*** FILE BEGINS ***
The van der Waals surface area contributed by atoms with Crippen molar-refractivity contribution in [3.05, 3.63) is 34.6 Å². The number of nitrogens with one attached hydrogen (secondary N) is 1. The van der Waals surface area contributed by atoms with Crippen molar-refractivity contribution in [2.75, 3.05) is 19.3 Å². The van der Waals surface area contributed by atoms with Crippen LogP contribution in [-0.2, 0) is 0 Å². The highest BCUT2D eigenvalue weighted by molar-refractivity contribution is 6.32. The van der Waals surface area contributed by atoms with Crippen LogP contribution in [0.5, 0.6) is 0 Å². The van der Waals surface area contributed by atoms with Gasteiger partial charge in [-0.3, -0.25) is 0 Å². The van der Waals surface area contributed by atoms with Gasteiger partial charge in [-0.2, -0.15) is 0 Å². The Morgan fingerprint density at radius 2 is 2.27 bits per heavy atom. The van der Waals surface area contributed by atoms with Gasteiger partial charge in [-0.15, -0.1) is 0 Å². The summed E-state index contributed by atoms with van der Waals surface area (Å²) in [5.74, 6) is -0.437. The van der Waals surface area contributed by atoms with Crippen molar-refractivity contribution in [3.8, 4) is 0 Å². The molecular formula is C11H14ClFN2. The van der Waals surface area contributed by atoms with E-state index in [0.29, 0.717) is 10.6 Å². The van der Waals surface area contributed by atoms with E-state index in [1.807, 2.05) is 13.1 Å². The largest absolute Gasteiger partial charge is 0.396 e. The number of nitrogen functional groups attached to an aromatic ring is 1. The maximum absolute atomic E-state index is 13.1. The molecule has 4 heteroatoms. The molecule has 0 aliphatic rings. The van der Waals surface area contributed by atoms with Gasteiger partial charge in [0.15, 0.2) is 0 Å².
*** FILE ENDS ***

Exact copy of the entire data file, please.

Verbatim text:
The van der Waals surface area contributed by atoms with Crippen molar-refractivity contribution in [3.05, 3.63) is 34.6 Å². The number of nitrogens with one attached hydrogen (secondary N) is 1. The van der Waals surface area contributed by atoms with Crippen molar-refractivity contribution in [2.75, 3.05) is 19.3 Å². The van der Waals surface area contributed by atoms with Crippen LogP contribution in [-0.2, 0) is 0 Å². The highest BCUT2D eigenvalue weighted by molar-refractivity contribution is 6.32. The van der Waals surface area contributed by atoms with Crippen LogP contribution in [0.5, 0.6) is 0 Å². The van der Waals surface area contributed by atoms with Gasteiger partial charge in [-0.3, -0.25) is 0 Å². The van der Waals surface area contributed by atoms with Gasteiger partial charge in [-0.2, -0.15) is 0 Å². The Morgan fingerprint density at radius 2 is 2.27 bits per heavy atom. The van der Waals surface area contributed by atoms with Gasteiger partial charge in [-0.15, -0.1) is 0 Å². The summed E-state index contributed by atoms with van der Waals surface area (Å²) in [5.74, 6) is -0.437. The van der Waals surface area contributed by atoms with Crippen molar-refractivity contribution in [3.8, 4) is 0 Å². The molecular formula is C11H14ClFN2. The van der Waals surface area contributed by atoms with E-state index in [0.29, 0.717) is 10.6 Å². The van der Waals surface area contributed by atoms with E-state index in [1.807, 2.05) is 13.1 Å². The largest absolute Gasteiger partial charge is 0.396 e. The number of nitrogen functional groups attached to an aromatic ring is 1. The maximum absolute atomic E-state index is 13.1. The molecule has 4 heteroatoms. The molecule has 0 aliphatic rings. The van der Waals surface area contributed by atoms with Gasteiger partial charge in [0.15, 0.2) is 0 Å².